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Predicate Encryption; Structured Encryption and Controlled Disclosure; Cloud Cryptography: A new era for cryptographic research

Speaker  Emily Shen, Seny Kamara, and Giuseppe Atteniese

Host  Kristin Lauter

Duration  02:02:51

Date recorded  5 August 2010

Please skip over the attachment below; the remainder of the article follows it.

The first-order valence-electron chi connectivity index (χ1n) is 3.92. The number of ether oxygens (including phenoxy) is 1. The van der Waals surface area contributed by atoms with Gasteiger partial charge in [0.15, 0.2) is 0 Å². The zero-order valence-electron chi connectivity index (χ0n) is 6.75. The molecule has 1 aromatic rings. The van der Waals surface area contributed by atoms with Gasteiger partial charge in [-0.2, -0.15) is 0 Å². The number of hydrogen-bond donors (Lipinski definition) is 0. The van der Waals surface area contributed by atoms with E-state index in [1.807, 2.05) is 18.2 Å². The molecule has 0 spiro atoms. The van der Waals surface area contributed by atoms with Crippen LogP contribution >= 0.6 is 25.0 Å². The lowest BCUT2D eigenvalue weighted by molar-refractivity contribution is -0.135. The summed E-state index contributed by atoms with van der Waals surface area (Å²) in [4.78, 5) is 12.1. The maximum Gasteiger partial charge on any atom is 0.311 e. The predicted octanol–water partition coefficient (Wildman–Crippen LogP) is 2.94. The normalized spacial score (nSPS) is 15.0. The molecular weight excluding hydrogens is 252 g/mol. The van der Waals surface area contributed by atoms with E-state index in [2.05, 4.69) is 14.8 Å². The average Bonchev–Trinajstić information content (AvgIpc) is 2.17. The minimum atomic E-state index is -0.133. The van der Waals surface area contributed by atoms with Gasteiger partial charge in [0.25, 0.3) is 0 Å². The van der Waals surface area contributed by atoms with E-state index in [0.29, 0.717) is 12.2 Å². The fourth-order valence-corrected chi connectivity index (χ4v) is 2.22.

Predicate Encryption Emily Shen, MIT Predicate encryption is a new encryption paradigm which gives a master secret key owner fine-grained control over access to encrypted data. The master secret key owner can generate secret key tokens corresponding to predicates. An encryption of data x can be evaluated using a secret token corresponding to a predicate f; the user learns whether the data satisfies the predicate, i.e., whether f(x) = 1. This talk will survey recent results in this area, and present some ideas behind one of the constructions. Structured Encryption and Controlled Disclosure Seny Kamara, Microsoft Research We consider the problem of encrypting structured data (e.g., a web graph or a social network) in such a way that it can be efficiently and privately queried. For this purpose, we introduce the notion of structured encryption which generalizes previous work on symmetric searchable encryptio (SSE) to the setting of arbitrarily-structured data. In the context of cloud storage, structured encryption allows a client to encrypt data without losing the ability to query and retrieve it efficiently. Another application, which we introduce in this work, is to the problem of controlled disclosure, where a data owner wishes to grant access to only part of a massive data set. Joint work with Melissa Chase Cloud Cryptography: A new era for cryptographic research Giuseppe Atteniese, Johns Hopkins University Let's face it: hundreds of elegant cryptographic schemes have been devised in the last 30 years but only encryption and authentication are deployed in practice. Cloud computing and storage are expected to change this status quo. The Cloud represents an incredible business opportunity but only if users will be in control of their data. In this talk, we will briefly highlight the opportunities the Cloud offers to cryptographers, then we will cover some recent results in the areas of Provable Data Possession and Proxy Re-encryption.

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